Saturday, 5 March 2016

Slowdive "Blue Day" (1992)

Digging into the wealth of knowledge the Internet has to offer, I found my way into the pre-Britpop Dream Pop / Shoegazing scene of now somewhat forgotten bands that had their moment in the early nineties. Slowdive's "Blue Day" had a familiarity and touch of Ethereal that sucked me in to this short, breezy dream of a record. Like a fair few bands of this scene their time was short lived, forming in 89 and disbanding in 95 however they have recently reformed with no new material. This record is a compilation of three EPs released before their debut in 91 and it doesn't feel like one. In fact the production and theme of the record is very consistent across the six tracks.

In many moments, they are most reminiscent of Lycia's dark, baron and freezing sound, however Slowdive have a warmth exuding through the soft, sleepy wall of sound that engrosses the listener. The guitars shimmer in the distance, illuminated through odd, layered guitar effects and distortions that despite seeming harsh in an analytical sense, are inviting, soft and hazy as they drift through their own web of reverb and echo in a mesmerizing persuasion. A warm and thick baseline holds a steady progression under the atmospheric soundscape and the drums work up some energetic beats that get displaced in the best of ways under a wall of sleepy noise. They are buried and muted to great effect. With two vocalists there are some double tracked moments where the duos excellent chemistry comes across almost as a singular voice soaked in reverb. The two both have a soft lucidity that gives a very welcoming human touch to the music. Underneath it all some low, foggy synths brood and moan, soaking into the dense atmosphere with a powerful subtly.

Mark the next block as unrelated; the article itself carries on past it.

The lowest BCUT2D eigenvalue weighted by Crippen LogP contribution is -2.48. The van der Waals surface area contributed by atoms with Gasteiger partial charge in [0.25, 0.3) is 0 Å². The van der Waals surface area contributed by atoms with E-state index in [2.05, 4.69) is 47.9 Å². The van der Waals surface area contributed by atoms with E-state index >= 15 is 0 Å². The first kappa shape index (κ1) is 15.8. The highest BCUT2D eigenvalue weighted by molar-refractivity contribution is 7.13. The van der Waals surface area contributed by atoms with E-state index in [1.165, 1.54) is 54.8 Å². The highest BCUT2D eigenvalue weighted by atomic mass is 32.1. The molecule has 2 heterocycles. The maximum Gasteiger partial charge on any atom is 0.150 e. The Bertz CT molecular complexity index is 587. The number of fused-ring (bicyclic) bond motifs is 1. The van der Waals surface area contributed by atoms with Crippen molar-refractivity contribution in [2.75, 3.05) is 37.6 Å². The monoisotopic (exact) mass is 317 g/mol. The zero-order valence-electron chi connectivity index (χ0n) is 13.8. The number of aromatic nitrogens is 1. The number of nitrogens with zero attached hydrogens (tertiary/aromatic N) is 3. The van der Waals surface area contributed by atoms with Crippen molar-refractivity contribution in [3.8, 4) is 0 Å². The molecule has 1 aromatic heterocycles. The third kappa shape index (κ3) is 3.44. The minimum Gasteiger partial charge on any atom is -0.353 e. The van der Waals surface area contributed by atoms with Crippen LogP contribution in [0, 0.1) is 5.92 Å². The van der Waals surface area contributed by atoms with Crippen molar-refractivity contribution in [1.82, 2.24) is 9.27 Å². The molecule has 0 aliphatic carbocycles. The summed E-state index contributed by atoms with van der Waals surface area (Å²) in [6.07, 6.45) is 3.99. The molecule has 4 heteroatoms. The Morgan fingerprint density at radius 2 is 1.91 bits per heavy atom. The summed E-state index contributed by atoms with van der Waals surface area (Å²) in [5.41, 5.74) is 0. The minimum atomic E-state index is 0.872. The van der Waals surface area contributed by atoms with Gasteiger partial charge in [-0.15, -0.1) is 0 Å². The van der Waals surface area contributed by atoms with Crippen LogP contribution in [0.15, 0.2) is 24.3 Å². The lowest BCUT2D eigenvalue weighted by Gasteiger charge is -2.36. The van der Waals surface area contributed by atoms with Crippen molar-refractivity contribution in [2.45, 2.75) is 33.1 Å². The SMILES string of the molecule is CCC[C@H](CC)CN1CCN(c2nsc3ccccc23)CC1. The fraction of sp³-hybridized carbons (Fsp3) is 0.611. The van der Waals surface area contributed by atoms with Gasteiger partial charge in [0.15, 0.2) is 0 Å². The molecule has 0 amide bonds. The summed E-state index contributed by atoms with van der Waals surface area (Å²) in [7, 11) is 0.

For all that's fair this record suffers a little from its production, which on the flip side is a massive part of the positives in the bands sound. In all the haze and drone the clarity of most instruments feels a little lost and is without some oomph to reinforce itself. The mix is narrow as only the snare and hi hat breaks into a large portion of the high frequency ranges, it can be felt at all times. This could all be for the best though, this record has some fantastic moments with vast reverbs growing into an engrossing wall of sound that almost losses itself. "Shine" reminds me fondly of Autumn's Grey Solace and a few track are a touch mediocre but there is magic hear to loose yourself in here.

Favorite Track: Morningrise, She Calls, Shine
Rating: 6/10